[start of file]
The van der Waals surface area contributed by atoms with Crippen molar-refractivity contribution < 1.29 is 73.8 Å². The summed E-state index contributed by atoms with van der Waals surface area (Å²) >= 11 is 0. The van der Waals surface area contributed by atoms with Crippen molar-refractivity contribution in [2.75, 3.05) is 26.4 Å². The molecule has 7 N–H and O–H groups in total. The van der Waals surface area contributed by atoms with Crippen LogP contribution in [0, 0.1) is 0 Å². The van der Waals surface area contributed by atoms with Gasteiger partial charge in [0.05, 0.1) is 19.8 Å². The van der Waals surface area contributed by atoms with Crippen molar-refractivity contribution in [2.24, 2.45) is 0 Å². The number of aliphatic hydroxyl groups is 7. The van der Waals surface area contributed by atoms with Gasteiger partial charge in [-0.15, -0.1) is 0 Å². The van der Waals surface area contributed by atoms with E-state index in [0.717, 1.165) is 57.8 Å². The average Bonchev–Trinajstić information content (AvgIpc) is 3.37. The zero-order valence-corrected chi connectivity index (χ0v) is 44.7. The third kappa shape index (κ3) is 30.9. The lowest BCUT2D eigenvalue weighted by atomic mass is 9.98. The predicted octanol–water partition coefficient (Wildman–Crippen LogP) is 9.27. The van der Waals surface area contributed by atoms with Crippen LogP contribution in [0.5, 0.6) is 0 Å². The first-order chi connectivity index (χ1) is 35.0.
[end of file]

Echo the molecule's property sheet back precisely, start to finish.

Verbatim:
The van der Waals surface area contributed by atoms with Crippen molar-refractivity contribution < 1.29 is 73.8 Å². The summed E-state index contributed by atoms with van der Waals surface area (Å²) >= 11 is 0. The van der Waals surface area contributed by atoms with Crippen molar-refractivity contribution in [2.75, 3.05) is 26.4 Å². The molecule has 7 N–H and O–H groups in total. The van der Waals surface area contributed by atoms with Crippen LogP contribution in [0, 0.1) is 0 Å². The van der Waals surface area contributed by atoms with Gasteiger partial charge in [0.05, 0.1) is 19.8 Å². The van der Waals surface area contributed by atoms with Crippen molar-refractivity contribution in [2.24, 2.45) is 0 Å². The number of aliphatic hydroxyl groups is 7. The van der Waals surface area contributed by atoms with Gasteiger partial charge in [-0.15, -0.1) is 0 Å². The van der Waals surface area contributed by atoms with E-state index in [0.717, 1.165) is 57.8 Å². The average Bonchev–Trinajstić information content (AvgIpc) is 3.37. The zero-order valence-corrected chi connectivity index (χ0v) is 44.7. The third kappa shape index (κ3) is 30.9. The lowest BCUT2D eigenvalue weighted by atomic mass is 9.98. The predicted octanol–water partition coefficient (Wildman–Crippen LogP) is 9.27. The van der Waals surface area contributed by atoms with Crippen LogP contribution in [0.5, 0.6) is 0 Å². The first-order chi connectivity index (χ1) is 35.0.